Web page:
Meet Cindy Nemser - art critic, theatre critic, novelist, humorist, journalist, and ardent feminist.

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Tuesday, February 15, 2011

5:02 PM Posted by Cindy Nemser No comments
A Story from my memoir Tales of the 70’s Art World


How I Met Vito Acconci

Basically, I am not a person drawn to nihilism and perversity, yet back in the 70’s I such forms these qualities were so fascinating and original at times I could not resist the pull of its attraction. The outrageous was fun; it interrupted the boredom of doing and thinking the conventional thing from day to day. It was like being at the circus with nose-thumbing artists as the clowns. A part of me longed to be outrageous too, but I was too timid, too hemmed in by the bourgeois constraints that had held me in all through my childhood and youth. I had always sought to be proper and ladylike suppressing deep-rooted urges to break out of the mold I had been poured into. Seeking out the outrageous, along with the beautiful and idealistic answered a need in me that needed to be liberated. Soon my need was met. With no encouragement on my part, the outrageous sought me out.
I had gone to see an exhibition at the Jewish Museum called “Software,” and while I was examining one of the works in a glass case, I noticed that a man was standing much too close to me. I felt uncomfortable, so I moved away from him. To my consternation, he followed me, and I was deliberating if I should call a guard, when he laughed and said,
“Don’t worry, I’m not a masher. I’m an artist and I’m in this show. This is one of my pieces—seeing how close I have to get to make someone uneasy or to move away.”
Knowing artists of that period had begun to do anything if they called it “conceptual art,” much relieved, I turned eyed him closely. He had a long, sad, basset-hound-like face and light brown hair that hung in limp strands down to his shoulders. He wore a kaki army jacket, that I guessed came from a thrift shop, nondescript kaki pants; and laced-up combat boots. His complexion was pasty as if he didn’t get enough fresh air. His complexion was pasty as if he didn’t get enough fresh air. His complexion was pasty as if he didn’t get enough fresh air. His complexion was pasty as if he didn’t get enough fresh air. His complexion was pasty as if he didn’t get enough fresh air. He could have almost passed for one of the homeless.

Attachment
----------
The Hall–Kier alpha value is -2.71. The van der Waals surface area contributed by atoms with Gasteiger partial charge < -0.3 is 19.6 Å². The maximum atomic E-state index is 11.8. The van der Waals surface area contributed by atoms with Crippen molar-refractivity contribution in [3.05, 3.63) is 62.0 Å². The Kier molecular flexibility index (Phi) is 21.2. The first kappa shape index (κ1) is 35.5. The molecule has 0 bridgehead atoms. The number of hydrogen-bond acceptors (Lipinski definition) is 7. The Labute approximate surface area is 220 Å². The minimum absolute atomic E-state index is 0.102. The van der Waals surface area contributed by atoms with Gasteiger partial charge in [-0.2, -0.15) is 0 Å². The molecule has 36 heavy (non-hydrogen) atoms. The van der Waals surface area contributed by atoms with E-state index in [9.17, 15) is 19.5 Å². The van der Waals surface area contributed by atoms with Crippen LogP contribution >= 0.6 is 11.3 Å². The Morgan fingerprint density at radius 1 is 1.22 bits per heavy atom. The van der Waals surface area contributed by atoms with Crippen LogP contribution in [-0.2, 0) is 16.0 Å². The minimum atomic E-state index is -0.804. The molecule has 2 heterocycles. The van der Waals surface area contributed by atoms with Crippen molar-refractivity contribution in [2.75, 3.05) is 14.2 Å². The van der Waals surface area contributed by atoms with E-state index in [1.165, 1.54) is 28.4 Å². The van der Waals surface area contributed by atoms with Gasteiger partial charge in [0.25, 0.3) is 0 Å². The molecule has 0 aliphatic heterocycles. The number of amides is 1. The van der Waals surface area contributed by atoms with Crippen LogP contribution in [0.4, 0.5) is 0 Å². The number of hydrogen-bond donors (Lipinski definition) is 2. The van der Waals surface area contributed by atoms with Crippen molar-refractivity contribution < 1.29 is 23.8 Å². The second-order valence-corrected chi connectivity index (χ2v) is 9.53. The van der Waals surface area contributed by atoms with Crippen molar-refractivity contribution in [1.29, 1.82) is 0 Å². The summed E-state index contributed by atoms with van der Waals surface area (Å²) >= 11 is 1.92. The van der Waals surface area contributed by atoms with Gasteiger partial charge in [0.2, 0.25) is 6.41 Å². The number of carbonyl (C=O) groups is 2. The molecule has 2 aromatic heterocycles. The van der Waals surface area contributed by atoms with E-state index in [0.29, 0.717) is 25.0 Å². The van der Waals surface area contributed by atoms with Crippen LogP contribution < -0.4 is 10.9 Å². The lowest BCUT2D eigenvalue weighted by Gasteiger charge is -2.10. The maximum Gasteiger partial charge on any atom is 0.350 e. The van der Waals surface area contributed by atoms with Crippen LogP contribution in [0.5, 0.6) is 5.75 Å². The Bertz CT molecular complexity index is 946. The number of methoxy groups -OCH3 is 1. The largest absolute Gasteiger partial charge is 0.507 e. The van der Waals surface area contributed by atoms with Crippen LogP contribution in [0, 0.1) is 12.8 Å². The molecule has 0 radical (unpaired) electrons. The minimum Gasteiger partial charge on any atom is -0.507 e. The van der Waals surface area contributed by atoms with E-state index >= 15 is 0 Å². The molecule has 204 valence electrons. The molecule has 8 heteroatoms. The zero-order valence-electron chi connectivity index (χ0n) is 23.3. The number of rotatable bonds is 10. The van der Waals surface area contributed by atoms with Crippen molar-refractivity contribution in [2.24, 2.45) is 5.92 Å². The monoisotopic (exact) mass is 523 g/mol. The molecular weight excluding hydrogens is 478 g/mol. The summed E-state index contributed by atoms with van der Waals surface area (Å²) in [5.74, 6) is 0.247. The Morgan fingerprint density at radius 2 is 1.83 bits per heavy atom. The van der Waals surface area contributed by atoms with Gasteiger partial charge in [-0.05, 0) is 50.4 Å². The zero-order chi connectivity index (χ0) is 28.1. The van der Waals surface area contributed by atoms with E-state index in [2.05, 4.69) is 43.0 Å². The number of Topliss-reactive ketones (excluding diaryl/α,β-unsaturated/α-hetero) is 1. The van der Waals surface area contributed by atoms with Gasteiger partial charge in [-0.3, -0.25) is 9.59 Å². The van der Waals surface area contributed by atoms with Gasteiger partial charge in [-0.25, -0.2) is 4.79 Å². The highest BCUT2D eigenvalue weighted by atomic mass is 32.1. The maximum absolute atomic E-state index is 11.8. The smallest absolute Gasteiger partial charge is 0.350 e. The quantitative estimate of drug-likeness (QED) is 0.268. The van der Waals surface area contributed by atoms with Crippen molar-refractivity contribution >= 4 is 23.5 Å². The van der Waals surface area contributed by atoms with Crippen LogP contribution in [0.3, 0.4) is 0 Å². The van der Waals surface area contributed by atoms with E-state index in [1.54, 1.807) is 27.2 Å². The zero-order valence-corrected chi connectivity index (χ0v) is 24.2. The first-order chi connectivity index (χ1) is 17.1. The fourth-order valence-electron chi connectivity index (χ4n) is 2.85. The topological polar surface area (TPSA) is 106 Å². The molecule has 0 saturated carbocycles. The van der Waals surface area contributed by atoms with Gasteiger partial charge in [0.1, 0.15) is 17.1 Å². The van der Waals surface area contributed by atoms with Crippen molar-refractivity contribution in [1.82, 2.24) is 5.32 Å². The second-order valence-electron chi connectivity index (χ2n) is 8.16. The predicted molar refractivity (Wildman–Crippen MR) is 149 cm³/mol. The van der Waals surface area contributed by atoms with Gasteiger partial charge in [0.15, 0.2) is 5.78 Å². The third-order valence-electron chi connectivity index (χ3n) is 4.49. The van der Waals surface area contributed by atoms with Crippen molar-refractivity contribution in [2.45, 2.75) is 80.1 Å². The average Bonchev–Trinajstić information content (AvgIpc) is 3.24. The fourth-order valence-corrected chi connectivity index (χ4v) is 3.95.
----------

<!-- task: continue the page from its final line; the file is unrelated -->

My curiosity was aroused, and I asked him to tell me about himself and his art t in more detail... He said his name was Vito Acconci and that he thought of himself as a sculptor who used his body as his material. His work was to explore the reactions to various behavior types of actions like the one he had tried out with me. He called it a “Proximity” piece. His action had made had made me move away, so he considered the piece accomplished. He had explored other types of behavioral interactions such in as a series of “Trust Pieces.” In one such piece, he had himself blindfolded while standing on a pier with his back to the water, and then followed directions from another person to keep moving backward, trusting that the participant would not maneuver him into the Hudson River. I was hooked. I knew Vito Acconci would be my next interviewee for Arts Magazine where the editor Gregeoire Müller and I were very simpathico.
Vito lived in the top floor of a walk-up in the Village and had a small studio that which had a few pieces decrepit furniture including who chairs and a table on which I put my tape recorder... When I entered he was wearing the exact same outfit I had seen him in at the Jewish Museum, and his hair was as straggly as ever. He invited me to sit down and placed himself opposite me. As we began to tape the interview, as he spoke in a monotone voice, he kept rocking back and forth in his seat as if he were a rabbi reading from the Torah. However, he was very organized and concise in his response to my questions. He told me he had been educated by the Jesuits and learned from them how to be logical and economical in presenting himself.